"Frankly, it's changed our conversation," he said.
"If you're going to pay a bit more, you want to make sure you're getting value."
He has recently been in talks with three different businesses looking to move into city limits. Under Huntington's older laws, he said those firms would have been looking for space in unincorporated areas or in other states.
He said the tax changes "have begun tearing down the metaphorical wall of taxation to just a speed bump."
Huntington was the first city to experiment with tax changes, but being first can also bring trial-and-error situations.
Originally, the tax changes included a conversion of the $3 city user fee into a 1 percent occupation tax on income for anyone who worked in the city. The amount would have been capped at $1,200.
"College students were paying the same amount as their professors," Williams said of the user fee.
However, lawsuits were filed against the occupation tax and while they were pending, the city decided to keep the $3 user fee and drop the occupation tax earlier this year.
Still, Williams said the tax changes are proving to be positive for the city, calling the sales tax more "robust" revenue.
According to data the city provided to the state Legislature, the city has generated more than $2 million in revenue because of the sales tax. At the same time, Huntington businesses have saved more than $2 million in B&O taxes.
"The beauty of home rule is we can now craft out ordinances to meet the immediate needs of our community," he said.
Tax changes aren't the only thing Huntington has done under home rule, though. The city has also tackled dilapidated and damaged buildings in its boundaries.
"We have cleaned up our city," Williams said.
Like Wheeling, Huntington also copied an on-the-spot citation policy from Charleston. In doing so, Williams said the city has seen drastic improvements in building owners making repairs. He said 75 percent of citations have been brought into compliance by the time the citation gets to court.
"We're not having to fine people to fix and clean up their property," he said.
When a building is damaged by fire, city law now requires insurance money to first cover the cost of tearing down the burned building before money goes to the building's owner. That particular change is now available to all cities in the state. That move has saved the city more than $165,000.
"Our town has been cleaner than it has in ages," the mayor said.
He admitted that at first, city residents were suspicious of home rule and reluctant to embrace it.
"We're able to craft ordinances to meet our individual challenges," he said. "What we need in Huntington is not necessarily what they need in Ritchie County."
For prospective communities, Williams said communities should analyze their exiting operations and find out what works and what doesn't.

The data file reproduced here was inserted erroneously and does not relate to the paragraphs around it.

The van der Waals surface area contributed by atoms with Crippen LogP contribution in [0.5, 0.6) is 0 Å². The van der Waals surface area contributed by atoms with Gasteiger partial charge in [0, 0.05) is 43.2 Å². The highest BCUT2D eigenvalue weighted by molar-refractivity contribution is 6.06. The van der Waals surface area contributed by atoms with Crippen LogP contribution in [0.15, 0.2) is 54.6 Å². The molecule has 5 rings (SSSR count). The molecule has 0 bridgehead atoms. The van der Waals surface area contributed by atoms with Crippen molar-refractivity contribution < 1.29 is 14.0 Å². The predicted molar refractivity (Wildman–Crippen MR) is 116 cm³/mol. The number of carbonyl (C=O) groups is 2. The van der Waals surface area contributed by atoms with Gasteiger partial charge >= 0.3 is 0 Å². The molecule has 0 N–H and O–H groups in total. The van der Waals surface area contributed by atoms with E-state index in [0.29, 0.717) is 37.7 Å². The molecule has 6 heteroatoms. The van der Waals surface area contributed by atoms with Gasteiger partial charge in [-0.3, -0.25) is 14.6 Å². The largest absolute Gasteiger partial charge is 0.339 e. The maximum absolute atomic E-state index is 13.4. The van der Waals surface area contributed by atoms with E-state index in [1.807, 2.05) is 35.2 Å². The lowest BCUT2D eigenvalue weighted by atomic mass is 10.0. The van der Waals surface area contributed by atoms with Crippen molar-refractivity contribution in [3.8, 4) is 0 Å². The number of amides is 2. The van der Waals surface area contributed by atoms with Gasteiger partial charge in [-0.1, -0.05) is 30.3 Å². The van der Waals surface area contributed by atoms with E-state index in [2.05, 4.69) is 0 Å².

"Don't overreach," he said. "It's best at first to identify what has already been working. Identify what is the most pressing problem in the city."
Mayor Danny Jones said modifications to the city's revenue stream have been the most noticeable change under home rule.
"That's the biggie," he said.
Charleston has put together 12 different proposals based on its home rule authority -- three times more than Wheeling and Huntington, which have submitted four proposals to the state's home rule board (all have been approved).
In May, council members approved a measure establishing a .5 percent sales tax. The same bill also struck the B&O tax on manufacturing. Other B&O taxes still remain.
The money from the sales tax is expected to help fund renovations to the Charleston Civic Center.
Changes to the city's building code also stand out, he said.
Charleston was the first to experiment with on-the-spot citations, which allows inspectors to cite properties without going through a lengthy court process. The procedure has resulted in faster compliance, and only two of 63 citations actually reached municipal court, according to 2012 city figures.
The city also changed how it deals with state agencies. With the Department of Natural Resources, the city secured an annual blanket permit for dredge-and-fill activities in streams, instead of the city needing a permit for each project. With the Department of Environmental Protection, the city simplified its process for solid waste permits for dredge and fill loads.
In addition, the urban deer hunt was first proposed in Charleston, and has since been expanded statewide. The construction of the canopy at Haddad Riverfront Park and an expansion project at the Kroger at Ashton Place are also activities enabled by different home rule proposals.
Jones suggested prospective home rule cities keep their plans realistic.
"I wouldn't ask for the moon," he said. "I'd keep my plan narrow. I'd identify a few things and hit them hard."
Bridgeport is the other home rule community in the state. That city's mayor, Mario Blount, did not respond to requests for comment for this story.
However, according to state data, Bridgeport has fully implemented two home rule proposals.
The first is a proposal that made the annexation process easier. It allowed the city to annex several residential and commercial properties that were receiving city services and asked the city to be annexed.
The second is a reduction in the number of business license classifications from 81 to 1 and a flat fee of $15 for that license. This proposal is similar to Wheeling's.
Contact writer Matt Murphy at Matt.Mur...@dailymail.com or 304-348-4817.